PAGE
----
When art and illustration combine with Rock music, Fair Use and new technologies in printing, the result is “American Artifact”, the documentation of a cultural era and the resurgence of a movement.

American Artifact chronicles the rise of American rock poster art since the birth of the culturally reflective art form in the 1960’s.

Award-winning director, Merle Becker traveled across the country interviewing rock poster artists from the different eras to discover that America is currently in the midst of a 21st century “rock poster art movement”.

The film time travels from the Skeleton and Roses posters created for the Grateful Dead through the birth of silk-screening to grunge and the off-kilter whimsy associated with contemporary bands. Interestingly, the ‘deals’ between poster artists and bands were originally based on handshakes alone. Artists would approach fans and venue owners with their wares, either splitting the income that was generated from on-site sales or using the posters as a “value-add” with concert tickets.

In light of the handshake deals between poster creators and bands, it’s especially interesting that one of the most important fair use cases revolves around the use of band posters. In 2006, in Bill Graham Archives v. Dorling Kindersley, the Second Circuit held that it was “fair use” to use seven Grateful Dead posters — as part of a large collage of similar images — in a cultural history of the band, Grateful Dead: The Illustrated Trip (2003).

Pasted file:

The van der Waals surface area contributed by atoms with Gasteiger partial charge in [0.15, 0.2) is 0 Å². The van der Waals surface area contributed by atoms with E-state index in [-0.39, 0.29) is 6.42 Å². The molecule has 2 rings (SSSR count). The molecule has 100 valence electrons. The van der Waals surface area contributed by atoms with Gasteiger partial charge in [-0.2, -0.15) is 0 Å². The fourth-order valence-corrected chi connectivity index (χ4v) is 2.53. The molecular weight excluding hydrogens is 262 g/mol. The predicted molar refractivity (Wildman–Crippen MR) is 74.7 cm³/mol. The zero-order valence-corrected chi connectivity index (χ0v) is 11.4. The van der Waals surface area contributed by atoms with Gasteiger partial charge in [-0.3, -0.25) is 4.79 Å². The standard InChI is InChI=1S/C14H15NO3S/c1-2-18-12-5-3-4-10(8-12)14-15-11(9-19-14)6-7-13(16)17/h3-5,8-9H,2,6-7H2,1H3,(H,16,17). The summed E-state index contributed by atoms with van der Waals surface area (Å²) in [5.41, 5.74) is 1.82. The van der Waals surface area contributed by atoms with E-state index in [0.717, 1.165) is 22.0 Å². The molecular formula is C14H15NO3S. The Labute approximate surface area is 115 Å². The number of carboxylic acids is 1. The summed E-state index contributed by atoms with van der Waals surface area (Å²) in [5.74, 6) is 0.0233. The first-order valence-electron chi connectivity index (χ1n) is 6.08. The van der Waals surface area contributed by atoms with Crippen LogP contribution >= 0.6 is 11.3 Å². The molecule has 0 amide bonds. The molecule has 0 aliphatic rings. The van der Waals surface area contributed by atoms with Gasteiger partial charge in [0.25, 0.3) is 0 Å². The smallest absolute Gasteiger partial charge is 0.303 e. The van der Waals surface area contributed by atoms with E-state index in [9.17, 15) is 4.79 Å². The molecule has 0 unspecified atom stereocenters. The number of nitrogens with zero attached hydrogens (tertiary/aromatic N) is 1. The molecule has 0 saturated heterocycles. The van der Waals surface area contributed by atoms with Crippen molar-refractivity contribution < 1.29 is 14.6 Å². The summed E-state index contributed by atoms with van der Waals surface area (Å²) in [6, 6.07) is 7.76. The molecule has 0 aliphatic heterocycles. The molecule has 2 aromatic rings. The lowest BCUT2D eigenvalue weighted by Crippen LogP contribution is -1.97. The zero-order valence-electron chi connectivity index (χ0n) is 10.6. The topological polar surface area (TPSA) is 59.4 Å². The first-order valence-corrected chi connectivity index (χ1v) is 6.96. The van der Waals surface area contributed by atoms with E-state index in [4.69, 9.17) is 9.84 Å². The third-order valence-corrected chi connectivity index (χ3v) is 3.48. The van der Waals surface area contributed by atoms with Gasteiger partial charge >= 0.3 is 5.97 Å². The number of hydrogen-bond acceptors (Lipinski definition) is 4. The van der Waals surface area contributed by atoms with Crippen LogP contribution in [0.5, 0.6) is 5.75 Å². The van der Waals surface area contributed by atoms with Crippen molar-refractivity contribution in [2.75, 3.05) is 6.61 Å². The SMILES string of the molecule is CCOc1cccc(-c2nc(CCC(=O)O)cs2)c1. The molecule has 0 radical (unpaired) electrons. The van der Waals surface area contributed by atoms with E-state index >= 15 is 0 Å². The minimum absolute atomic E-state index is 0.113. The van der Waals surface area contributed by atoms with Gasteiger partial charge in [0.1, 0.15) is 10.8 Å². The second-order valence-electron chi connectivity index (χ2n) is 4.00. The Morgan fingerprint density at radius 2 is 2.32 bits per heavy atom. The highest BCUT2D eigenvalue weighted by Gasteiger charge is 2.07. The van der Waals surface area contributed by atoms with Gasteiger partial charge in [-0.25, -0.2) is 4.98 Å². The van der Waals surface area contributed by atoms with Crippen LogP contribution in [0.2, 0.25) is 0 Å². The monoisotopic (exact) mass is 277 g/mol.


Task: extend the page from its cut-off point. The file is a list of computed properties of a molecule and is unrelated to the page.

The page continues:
Featured in the film are Stanley Mouse, Frank Kozik, Art Chantry, EMEK, COOP, Derek Hess, Mark Arminski, Tara McPherson, Justin Hampton, Victor Moscoso, Jermaine Rogers, Jay Ryan, Chuck Sperry, Ron Donovan, Lindsey Kuhn, Leia Bell, Jim Pollock, Randy Tuten, Jim Sherraden & Hatch.

Having originally kicked off NYC’s The Royal Flush Festival, IFC wrote “A rock poster is at once an expression of an artist, a band, and a time. It is a cultural snapshot, a work of art. [Director] Becker hit the road to interview rock poster artists of all ages, some legends from past eras. The film shines best when it stays with the some of the wild older guys who could give Timothy Leary a run for his blotter.”

The film  is an entertaining and educational journey through the history of American rock poster art as a reflection of pop-culture.

2009 / 88 minutes / color / A film by Merle Becker


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